Eastside Community Heritage worked with young people from West Ham and Stratford to explore the significance of the bicentenary within the context of their own history in London and in British history more widely. The Road to Freedom project was devised by the young people themselves, who gathered information from the Museum of London Docklands, the National Maritime Museum, the International Slavery Museum and the Birmingham Museum and Art Gallery. Their research led to a documentary-drama and an exhibition which toured venues in Newham, accompanied by discussion sessions led by the participants.
A day of activities to mark the bicentenary was held in November 2007 at Forest Gate Youth Zone, a young people's drop-in centre in the London Borough of Newham. The day included an exhibition, workshops and performances.
To mark the bicentenary, Manifesta (a not for profit company delivering projects addressing cultural diversity) and the Runnymede Trust (an independent policy research organisation focusing on equality and justice) joined forces to launch a youth and digital media initiative, Video ART (Anti-Racist Trails) Postcards. The project explored connections between slavery, colonialism and contemporary issues of racism and related injustice. In the summer of 2007, two groups of teenagers aged 14-19 from the London Borough of Newham participated in workshops to uncover sites related to historical racism and anti-racism in the West India Docks area of London, assisted by video artists and historians. Using video for self-expression, each participant interpreted this history and heritage by producing a short personal video or 'postcard' - there were 33 videos in total. The videos were made available on an online resource, and a Teacher's Guide was created to be used alongside the website.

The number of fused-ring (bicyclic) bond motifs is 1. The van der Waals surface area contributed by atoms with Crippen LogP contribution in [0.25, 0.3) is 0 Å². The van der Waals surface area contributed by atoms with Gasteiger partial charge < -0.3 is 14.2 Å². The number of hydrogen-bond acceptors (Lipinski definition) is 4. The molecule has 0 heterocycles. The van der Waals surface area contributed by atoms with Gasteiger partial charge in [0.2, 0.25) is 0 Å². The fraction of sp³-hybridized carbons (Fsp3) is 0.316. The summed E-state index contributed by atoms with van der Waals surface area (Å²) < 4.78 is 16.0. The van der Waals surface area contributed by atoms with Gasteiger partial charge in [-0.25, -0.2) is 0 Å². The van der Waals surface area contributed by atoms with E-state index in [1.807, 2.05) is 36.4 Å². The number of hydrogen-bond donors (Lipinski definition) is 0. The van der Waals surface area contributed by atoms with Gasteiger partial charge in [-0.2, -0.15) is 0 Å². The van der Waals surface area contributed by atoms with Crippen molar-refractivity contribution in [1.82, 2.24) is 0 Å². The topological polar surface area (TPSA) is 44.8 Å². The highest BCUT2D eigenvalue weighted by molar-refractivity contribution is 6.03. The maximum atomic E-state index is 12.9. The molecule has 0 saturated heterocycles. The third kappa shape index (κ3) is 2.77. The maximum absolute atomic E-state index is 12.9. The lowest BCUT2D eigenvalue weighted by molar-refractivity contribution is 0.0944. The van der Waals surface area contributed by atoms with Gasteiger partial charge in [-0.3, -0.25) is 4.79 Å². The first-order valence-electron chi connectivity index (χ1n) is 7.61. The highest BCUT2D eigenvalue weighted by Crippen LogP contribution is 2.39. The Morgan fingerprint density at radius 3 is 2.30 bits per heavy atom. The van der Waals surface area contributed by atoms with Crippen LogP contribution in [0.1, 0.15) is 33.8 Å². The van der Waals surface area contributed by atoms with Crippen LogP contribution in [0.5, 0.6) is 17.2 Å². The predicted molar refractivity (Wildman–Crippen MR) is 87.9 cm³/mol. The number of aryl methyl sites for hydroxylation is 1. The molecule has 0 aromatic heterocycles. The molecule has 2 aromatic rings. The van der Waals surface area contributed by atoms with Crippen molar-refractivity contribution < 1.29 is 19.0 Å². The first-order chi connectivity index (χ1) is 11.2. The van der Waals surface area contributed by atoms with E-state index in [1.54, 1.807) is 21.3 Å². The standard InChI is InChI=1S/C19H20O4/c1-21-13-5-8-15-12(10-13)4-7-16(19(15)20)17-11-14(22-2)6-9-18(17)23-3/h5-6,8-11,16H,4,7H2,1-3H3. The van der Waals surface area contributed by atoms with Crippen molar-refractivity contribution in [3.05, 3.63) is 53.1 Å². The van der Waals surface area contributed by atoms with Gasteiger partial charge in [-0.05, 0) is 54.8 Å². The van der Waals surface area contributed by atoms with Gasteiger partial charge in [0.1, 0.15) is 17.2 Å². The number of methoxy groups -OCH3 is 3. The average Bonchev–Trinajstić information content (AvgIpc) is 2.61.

London Borough of Newham Council led “The Wickedest of Cargoes…”, an exhibition at Stratford Town Hall, which used local museum and archive collections to explore the history of the slave trade and abolition. It looked at the history of slavery through different societies and cultures, and especially the Barbary pirates who enslaved seamen and passengers from ships on the west coast of North Africa. The exhibition explored the transatlantic slave trade and its abolition from a local perspective, focusing on the large Quaker community in West Ham and, in particular, John Fothergill and Samuel Gurney. Newham has many residents from an African Caribbean background, who were consulted in the development of the exhibition. Addressing the legacies of slavery, the exhibition looked at the rising Black population of the borough through history and the importance of the Coloured Men’s Institute in Canning Town, set up as a place where Black families could meet.